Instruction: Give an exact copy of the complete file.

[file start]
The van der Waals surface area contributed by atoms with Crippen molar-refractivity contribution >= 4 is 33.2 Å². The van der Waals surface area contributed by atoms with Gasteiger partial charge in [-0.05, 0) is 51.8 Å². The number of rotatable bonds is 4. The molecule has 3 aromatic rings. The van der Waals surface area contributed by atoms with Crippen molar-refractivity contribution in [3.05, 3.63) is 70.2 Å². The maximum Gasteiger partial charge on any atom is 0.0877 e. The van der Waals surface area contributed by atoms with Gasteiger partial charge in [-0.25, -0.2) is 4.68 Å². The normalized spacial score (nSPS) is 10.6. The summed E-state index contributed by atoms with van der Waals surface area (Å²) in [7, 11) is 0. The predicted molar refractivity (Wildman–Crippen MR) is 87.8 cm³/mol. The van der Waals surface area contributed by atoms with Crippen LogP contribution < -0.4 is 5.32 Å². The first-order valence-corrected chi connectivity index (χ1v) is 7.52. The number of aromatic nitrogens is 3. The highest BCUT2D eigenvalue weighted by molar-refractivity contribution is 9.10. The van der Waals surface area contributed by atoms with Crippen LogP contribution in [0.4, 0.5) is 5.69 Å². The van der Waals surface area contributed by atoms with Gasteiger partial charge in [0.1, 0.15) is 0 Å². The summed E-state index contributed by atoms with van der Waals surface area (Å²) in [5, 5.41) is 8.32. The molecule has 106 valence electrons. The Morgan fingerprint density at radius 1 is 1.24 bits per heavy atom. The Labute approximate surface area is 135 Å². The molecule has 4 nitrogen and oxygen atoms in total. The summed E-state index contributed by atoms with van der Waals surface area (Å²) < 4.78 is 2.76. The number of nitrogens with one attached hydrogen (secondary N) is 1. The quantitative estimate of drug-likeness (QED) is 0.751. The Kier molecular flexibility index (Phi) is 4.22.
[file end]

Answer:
The van der Waals surface area contributed by atoms with Crippen molar-refractivity contribution >= 4 is 33.2 Å². The van der Waals surface area contributed by atoms with Gasteiger partial charge in [-0.05, 0) is 51.8 Å². The number of rotatable bonds is 4. The molecule has 3 aromatic rings. The van der Waals surface area contributed by atoms with Crippen molar-refractivity contribution in [3.05, 3.63) is 70.2 Å². The maximum Gasteiger partial charge on any atom is 0.0877 e. The van der Waals surface area contributed by atoms with Gasteiger partial charge in [-0.25, -0.2) is 4.68 Å². The normalized spacial score (nSPS) is 10.6. The summed E-state index contributed by atoms with van der Waals surface area (Å²) in [7, 11) is 0. The predicted molar refractivity (Wildman–Crippen MR) is 87.8 cm³/mol. The van der Waals surface area contributed by atoms with Crippen LogP contribution < -0.4 is 5.32 Å². The first-order valence-corrected chi connectivity index (χ1v) is 7.52. The number of aromatic nitrogens is 3. The highest BCUT2D eigenvalue weighted by molar-refractivity contribution is 9.10. The van der Waals surface area contributed by atoms with Crippen LogP contribution in [0.4, 0.5) is 5.69 Å². The van der Waals surface area contributed by atoms with Gasteiger partial charge in [0.1, 0.15) is 0 Å². The summed E-state index contributed by atoms with van der Waals surface area (Å²) in [5, 5.41) is 8.32. The molecule has 106 valence electrons. The Morgan fingerprint density at radius 1 is 1.24 bits per heavy atom. The Labute approximate surface area is 135 Å². The molecule has 4 nitrogen and oxygen atoms in total. The summed E-state index contributed by atoms with van der Waals surface area (Å²) < 4.78 is 2.76. The number of nitrogens with one attached hydrogen (secondary N) is 1. The quantitative estimate of drug-likeness (QED) is 0.751. The Kier molecular flexibility index (Phi) is 4.22.